Invasion of the Body Snatchers


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When multiple residents of a Californian backwater begin to suffer from identical frenzied delusions, Dr Miles Bennell (Kevin McCarthy) suspects the town is in the grip of a new kind of epidemic. But his investigations soon reveal the terrifying truth, uncovering not a medical emergency but an extra-terrestrial invasion that threatens mankind’s very existence.

Directed by Don Siegel (Dirty Harry), this 1950s classic brings the fear of the unknown to the streets of America. A milestone of the science-fiction genre and a critique of post-war American society, The Invasion of the Body Snatchers remains an enduring and suspenseful classic.

Presented on Blu-ray for the first time in the UK, experience the thrills and horrors of this highly influential movie like never before.

Picture 7/10

BFI presents Don Siegel’s influential sci-fi/horror film Invasion of the Body Snatchers to Blu-ray on a dual-layer disc in its original SuperScope aspect ratio of 2.00:1. The 1080p/24hz high-definition encodes is sourced from a 4K restoration performed by Paramount Pictures, which was scanned from a 35mm fine grain duplicating positive. A UK release, the disc is locked to region B and North American viewers will require a player that can playback region B content.

I haven’t seen either of Olive’s previous North American releases for the film, meaning I can’t compare to either one, but taken on its own BFI’s end presentation here is a perfectly fine one, just a little underwhelming. Sadly, the clarity one may hope for just really isn’t there, more than likely held back by a source that has a dupey quality to it. We get a slight fuzziness and softness, which limits the finer details, especially in longer shots. Contrast is also a bit off, the image either looking too dark, with blacks crushing out shadows and details, or blown out, killing the detail in brighter areas. This also seems to lead to halos around objects, at least on darker ones layered over lighter backgrounds; this looks to be a photographic artifact and not a digital one.

Grain is present and does look to be sharp and cleanly rendered most of the time, which further suggests the slightly softer look and other shortcomings are really just down to the source elements. In regards to restoration efforts, the image has at least been cleaned up impressively, only a few minor marks popping up here and there, while BFI have also encoded the film well, digital artifacts never popping up.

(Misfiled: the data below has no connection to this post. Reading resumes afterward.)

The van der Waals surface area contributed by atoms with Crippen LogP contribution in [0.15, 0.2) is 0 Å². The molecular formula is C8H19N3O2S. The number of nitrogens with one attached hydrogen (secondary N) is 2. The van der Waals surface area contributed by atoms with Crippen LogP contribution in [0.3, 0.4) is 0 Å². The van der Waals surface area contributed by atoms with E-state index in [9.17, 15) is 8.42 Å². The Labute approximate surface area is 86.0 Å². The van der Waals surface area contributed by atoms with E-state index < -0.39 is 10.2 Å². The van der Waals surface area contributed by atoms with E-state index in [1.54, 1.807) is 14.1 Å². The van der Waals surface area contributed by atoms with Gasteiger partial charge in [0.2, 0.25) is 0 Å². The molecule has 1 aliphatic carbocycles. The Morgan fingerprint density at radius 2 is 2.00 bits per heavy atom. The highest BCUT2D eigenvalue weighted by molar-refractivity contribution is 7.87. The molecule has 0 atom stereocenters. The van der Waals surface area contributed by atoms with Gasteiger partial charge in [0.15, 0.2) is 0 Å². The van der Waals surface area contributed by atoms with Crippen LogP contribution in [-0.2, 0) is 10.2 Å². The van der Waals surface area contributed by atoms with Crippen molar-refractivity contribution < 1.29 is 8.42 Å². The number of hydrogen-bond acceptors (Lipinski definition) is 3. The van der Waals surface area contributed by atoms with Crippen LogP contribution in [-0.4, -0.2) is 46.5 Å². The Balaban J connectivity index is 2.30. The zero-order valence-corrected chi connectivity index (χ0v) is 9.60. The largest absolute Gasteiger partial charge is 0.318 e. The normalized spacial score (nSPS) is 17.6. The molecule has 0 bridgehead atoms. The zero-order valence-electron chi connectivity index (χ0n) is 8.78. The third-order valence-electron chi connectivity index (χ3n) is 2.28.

In the end it’s a weaker base presentation more than likely due to the elements, but BFI have done what they can to present it in the best possible way.

Audio 6/10

Disappointingly, the film’s original Perspecta Stereo audio could not be included here (BFI’s notes make mention that they put in significant effort to make it happen) leaving only the film’s original monaural soundtrack, presented here in lossless 2.0 PCM.

Music has a slight edgy/tinny ring to it, but the track on the whole sounds pretty good. Dialogue is crisp and clear, even managing to show some minor range, and it’s free of damage. It sounds quite good for the age.

Extras 8/10

BFI puts together a nicely packed special edition for the film, primarily using content previously produced by Paramount in 2006 for an unreleased DVD, all of that material initially coming to light through Olive’s North American special edition Blu-ray in 2018 (at least, I’m not aware of it popping up anywhere else). This material starts off with an audio commentary featuring actors Kevin McCarthy and Dana Wynter accompanied by filmmaker Joe Dante. It’s a fun track, the two actors reflecting on the making of the film, which includes Wynter talking about her own hesitancy at starring in it at the time, at least when it came to telling her parents about it. It may also be worth noting that this track apparently marks her second time seeing the film. McCarthy is most forthcoming when talking about the production, sharing stories around the studio’s constant interference, to the point of cutting out any sign of humour. He also shares plenty of stories around director Don Siegel (and Sam Peckinpah, who appears in this film) and even comments on some of the technical aspects. Dante is probably there to keep things moving along but impressively McCarthy is more than capable of keeping things going Yet Dante still has plenty to bring to the track, sharing his own thoughts around the film and the influence it has had on him (including casting McCarthy in Innerspace), and he also brings up the remakes, getting McCarthy to talk about his great cameo in the Philip Kaufman one. It’s a fun track and it’s great that it’s managed to make it over to another release.